No silver lining in grey budget

03 Jun 2011

By Conservation Advocate Quentin Duthie

Each year Forest & Bird anxiously awaits the government budget. Last decade, the Budget regularly heralded improvements to conservation funding.

The Department of Conservation’s operating budget increased from $185 million in 1998/1999 to $363 million in 2008/9, a 55 percent increase over the decade in real terms.

Such increases were never adequate to arrest biodiversity decline, but were
improvements nonetheless.

Since the change in government and the global economic crisis in 2008, funding has declined. The 2009 budget contained a massive cut of $54 million over four years: DOC’s budget is now about $330 million.

The 2010 and 2011 budgets have retained the cuts, inevitably eating into the amount of work DOC can do. And further cuts loom.

Forest & Bird is acutely aware that government funds are tight and care is required.

However, if conservation spending is an investment – and one that creates a handsome return by supporting the natural systems that are critical to our economy and international branding – then lack of funding for conservation degrades the value and return of that investment for everyone.

Media reports in May that 150 jobs at DOC may go, including science and
technical staff, show the pressure the department is under to adjust to its reduced funding.

The 2011 Budget gives further hints about the real effects of the budget cuts, as DOC runs out of ways to improve efficiency and resorts to scaling back effort.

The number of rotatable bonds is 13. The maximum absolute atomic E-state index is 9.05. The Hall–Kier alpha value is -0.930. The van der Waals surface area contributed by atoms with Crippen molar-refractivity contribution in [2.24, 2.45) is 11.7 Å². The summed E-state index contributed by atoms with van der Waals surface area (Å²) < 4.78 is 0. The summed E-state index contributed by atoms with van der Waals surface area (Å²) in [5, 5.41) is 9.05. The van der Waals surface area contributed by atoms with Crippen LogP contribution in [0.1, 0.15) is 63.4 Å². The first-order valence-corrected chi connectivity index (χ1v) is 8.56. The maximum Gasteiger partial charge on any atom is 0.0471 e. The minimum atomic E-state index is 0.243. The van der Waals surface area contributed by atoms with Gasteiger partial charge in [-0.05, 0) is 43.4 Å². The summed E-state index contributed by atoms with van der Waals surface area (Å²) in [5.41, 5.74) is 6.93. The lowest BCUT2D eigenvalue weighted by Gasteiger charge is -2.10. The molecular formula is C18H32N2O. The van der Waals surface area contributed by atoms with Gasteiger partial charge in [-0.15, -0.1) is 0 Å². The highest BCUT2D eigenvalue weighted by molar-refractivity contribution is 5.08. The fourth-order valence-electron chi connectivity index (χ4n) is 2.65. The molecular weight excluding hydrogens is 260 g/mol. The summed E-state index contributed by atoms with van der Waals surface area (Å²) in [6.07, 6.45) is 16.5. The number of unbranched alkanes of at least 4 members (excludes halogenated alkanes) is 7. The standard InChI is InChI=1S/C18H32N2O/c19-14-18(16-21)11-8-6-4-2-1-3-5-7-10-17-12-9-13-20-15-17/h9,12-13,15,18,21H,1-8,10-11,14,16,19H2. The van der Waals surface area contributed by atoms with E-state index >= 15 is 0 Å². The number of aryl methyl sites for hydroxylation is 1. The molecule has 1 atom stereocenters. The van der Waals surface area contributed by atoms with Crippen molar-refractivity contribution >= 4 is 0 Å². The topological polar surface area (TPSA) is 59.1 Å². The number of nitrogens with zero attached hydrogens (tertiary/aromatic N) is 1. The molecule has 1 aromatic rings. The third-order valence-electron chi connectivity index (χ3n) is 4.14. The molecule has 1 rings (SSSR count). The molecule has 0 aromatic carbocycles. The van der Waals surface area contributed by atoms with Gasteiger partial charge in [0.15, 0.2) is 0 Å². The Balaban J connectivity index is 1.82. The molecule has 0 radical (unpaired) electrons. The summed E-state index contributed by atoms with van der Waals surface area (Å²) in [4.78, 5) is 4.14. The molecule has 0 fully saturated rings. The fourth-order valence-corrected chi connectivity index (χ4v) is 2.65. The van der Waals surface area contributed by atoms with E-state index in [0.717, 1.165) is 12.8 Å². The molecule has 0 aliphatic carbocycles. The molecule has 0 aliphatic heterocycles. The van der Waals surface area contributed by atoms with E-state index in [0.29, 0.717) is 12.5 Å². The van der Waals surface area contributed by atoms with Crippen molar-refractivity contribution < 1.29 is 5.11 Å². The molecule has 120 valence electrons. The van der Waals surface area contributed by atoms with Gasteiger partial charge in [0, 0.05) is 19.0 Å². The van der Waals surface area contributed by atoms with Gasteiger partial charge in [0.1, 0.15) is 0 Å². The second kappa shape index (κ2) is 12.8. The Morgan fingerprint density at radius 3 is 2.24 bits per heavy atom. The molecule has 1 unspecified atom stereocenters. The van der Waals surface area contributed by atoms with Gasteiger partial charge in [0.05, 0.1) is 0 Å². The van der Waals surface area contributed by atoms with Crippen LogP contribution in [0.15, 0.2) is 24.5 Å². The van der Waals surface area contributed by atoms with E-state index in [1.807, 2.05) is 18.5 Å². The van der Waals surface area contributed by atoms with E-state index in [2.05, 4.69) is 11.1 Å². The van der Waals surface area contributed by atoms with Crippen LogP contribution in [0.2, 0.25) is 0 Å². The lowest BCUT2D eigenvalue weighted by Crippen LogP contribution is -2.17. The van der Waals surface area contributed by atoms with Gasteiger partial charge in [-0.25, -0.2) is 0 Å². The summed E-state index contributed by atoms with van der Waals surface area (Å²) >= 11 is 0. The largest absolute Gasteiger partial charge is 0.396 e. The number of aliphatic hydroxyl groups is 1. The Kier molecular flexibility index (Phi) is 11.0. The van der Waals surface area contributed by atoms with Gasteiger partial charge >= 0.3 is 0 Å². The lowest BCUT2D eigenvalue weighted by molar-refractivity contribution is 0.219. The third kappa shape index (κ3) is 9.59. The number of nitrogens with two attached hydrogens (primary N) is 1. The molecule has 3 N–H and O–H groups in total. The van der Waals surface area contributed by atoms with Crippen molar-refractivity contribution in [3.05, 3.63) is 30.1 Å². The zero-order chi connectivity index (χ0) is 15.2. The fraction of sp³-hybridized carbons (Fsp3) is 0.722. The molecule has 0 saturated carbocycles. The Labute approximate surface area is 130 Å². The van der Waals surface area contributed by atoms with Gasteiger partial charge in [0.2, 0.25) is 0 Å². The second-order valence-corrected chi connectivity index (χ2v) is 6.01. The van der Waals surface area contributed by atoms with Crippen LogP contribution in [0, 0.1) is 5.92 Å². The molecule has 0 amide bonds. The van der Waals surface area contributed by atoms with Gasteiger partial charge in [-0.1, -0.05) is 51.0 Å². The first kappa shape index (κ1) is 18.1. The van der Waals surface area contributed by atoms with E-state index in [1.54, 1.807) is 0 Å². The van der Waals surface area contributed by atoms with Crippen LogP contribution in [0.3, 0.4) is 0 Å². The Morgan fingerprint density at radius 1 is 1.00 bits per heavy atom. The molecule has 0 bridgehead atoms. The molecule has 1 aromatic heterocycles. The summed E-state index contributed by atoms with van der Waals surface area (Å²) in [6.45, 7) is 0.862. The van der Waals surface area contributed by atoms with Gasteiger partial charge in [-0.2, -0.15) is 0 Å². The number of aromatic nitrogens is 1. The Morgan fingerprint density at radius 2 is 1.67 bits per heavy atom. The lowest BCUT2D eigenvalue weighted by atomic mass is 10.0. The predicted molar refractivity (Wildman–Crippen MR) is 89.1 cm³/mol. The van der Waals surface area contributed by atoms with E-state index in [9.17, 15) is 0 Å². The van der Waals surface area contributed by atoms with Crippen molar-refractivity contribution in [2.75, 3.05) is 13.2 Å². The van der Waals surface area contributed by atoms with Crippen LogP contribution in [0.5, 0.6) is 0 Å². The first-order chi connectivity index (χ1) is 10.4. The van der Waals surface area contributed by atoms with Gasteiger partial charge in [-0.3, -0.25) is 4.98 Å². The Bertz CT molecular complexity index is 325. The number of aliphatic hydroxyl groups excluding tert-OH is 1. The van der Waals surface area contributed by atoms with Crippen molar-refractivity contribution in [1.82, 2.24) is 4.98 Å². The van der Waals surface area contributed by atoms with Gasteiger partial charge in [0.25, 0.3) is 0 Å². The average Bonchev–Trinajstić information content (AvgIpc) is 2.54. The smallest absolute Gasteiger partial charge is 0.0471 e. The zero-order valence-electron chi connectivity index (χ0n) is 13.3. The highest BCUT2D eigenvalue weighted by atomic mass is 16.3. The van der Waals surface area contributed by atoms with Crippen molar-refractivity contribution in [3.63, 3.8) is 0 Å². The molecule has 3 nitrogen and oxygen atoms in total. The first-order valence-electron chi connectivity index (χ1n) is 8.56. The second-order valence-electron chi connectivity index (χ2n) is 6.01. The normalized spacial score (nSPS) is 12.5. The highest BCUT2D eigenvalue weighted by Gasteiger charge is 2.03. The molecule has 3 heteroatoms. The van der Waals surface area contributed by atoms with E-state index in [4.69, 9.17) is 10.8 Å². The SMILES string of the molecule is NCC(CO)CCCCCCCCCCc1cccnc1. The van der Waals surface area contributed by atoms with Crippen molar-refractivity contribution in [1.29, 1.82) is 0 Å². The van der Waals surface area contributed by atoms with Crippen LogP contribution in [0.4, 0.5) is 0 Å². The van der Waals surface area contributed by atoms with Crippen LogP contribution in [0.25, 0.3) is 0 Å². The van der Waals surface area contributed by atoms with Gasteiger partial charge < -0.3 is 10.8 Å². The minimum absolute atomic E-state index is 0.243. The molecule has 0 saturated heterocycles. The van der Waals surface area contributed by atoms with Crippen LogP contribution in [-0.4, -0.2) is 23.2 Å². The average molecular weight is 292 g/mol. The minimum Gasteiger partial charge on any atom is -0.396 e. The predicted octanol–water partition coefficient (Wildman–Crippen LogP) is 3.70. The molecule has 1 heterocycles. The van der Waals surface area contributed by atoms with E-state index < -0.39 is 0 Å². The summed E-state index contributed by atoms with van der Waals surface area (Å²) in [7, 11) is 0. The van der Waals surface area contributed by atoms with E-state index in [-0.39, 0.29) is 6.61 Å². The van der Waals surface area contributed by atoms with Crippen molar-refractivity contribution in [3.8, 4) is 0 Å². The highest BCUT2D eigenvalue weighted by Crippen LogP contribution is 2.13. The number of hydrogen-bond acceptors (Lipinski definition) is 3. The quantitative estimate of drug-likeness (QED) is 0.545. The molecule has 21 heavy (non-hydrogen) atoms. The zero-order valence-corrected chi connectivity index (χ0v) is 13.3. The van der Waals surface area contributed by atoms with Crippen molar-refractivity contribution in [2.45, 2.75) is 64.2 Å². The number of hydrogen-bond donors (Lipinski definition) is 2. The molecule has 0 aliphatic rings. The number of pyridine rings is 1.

• The fund for purchasing reserve land drops from $12 million to just
$1.5 million
• There is no increase in funds for Regional Pest Management
Strategies despite a recent Biosecurity Act change that requires
DOC to adhere to RPMS at great expense
• The area of New Zealand under sustained possum control drops by
30,000 hectares
• No new marine reserves are anticipated in 2011/12 despite the
West Coast Marine Protection Forum recommendations for four new
reserves currently before the minister.

In addition there is a sting in the tail of the 2011 Budget. The government has indicated that a further $300 million a year will need to be found across the public service and DOC may be required to contribute, further cutting its funds as inflation rises.

The challenge for all parties is to find the necessary funds to ensure that conservation is treated as an investment. If we don’t, then it is our heritage, and our economy, that will suffer in the long run.